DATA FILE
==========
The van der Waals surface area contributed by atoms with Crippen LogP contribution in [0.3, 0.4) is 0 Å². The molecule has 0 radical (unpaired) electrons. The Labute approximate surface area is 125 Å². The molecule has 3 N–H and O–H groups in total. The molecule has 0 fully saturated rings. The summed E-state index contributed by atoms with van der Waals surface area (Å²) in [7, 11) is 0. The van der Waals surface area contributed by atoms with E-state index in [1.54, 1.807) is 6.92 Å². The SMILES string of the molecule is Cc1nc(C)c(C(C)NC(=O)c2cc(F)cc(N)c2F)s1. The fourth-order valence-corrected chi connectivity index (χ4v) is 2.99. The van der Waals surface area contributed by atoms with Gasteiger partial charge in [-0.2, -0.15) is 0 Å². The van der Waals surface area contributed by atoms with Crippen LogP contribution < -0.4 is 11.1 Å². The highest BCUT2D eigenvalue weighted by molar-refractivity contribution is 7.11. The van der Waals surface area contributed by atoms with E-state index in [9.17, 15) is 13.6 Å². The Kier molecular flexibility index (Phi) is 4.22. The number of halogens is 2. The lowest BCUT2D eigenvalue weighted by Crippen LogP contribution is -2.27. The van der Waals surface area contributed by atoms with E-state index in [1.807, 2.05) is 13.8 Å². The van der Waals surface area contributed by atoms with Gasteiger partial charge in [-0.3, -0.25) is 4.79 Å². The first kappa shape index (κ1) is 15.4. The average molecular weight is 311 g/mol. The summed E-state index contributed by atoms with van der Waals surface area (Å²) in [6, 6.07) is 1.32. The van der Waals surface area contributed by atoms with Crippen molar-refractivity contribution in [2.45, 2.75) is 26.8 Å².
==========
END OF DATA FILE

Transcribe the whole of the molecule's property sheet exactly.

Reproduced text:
The van der Waals surface area contributed by atoms with Crippen LogP contribution in [0.3, 0.4) is 0 Å². The molecule has 0 radical (unpaired) electrons. The Labute approximate surface area is 125 Å². The molecule has 3 N–H and O–H groups in total. The molecule has 0 fully saturated rings. The summed E-state index contributed by atoms with van der Waals surface area (Å²) in [7, 11) is 0. The van der Waals surface area contributed by atoms with E-state index in [1.54, 1.807) is 6.92 Å². The SMILES string of the molecule is Cc1nc(C)c(C(C)NC(=O)c2cc(F)cc(N)c2F)s1. The fourth-order valence-corrected chi connectivity index (χ4v) is 2.99. The van der Waals surface area contributed by atoms with Gasteiger partial charge in [-0.2, -0.15) is 0 Å². The van der Waals surface area contributed by atoms with Crippen LogP contribution < -0.4 is 11.1 Å². The highest BCUT2D eigenvalue weighted by molar-refractivity contribution is 7.11. The van der Waals surface area contributed by atoms with E-state index in [9.17, 15) is 13.6 Å². The Kier molecular flexibility index (Phi) is 4.22. The number of halogens is 2. The lowest BCUT2D eigenvalue weighted by Crippen LogP contribution is -2.27. The van der Waals surface area contributed by atoms with E-state index in [1.807, 2.05) is 13.8 Å². The van der Waals surface area contributed by atoms with Gasteiger partial charge in [-0.3, -0.25) is 4.79 Å². The first kappa shape index (κ1) is 15.4. The average molecular weight is 311 g/mol. The summed E-state index contributed by atoms with van der Waals surface area (Å²) in [6, 6.07) is 1.32. The van der Waals surface area contributed by atoms with Crippen molar-refractivity contribution in [2.45, 2.75) is 26.8 Å².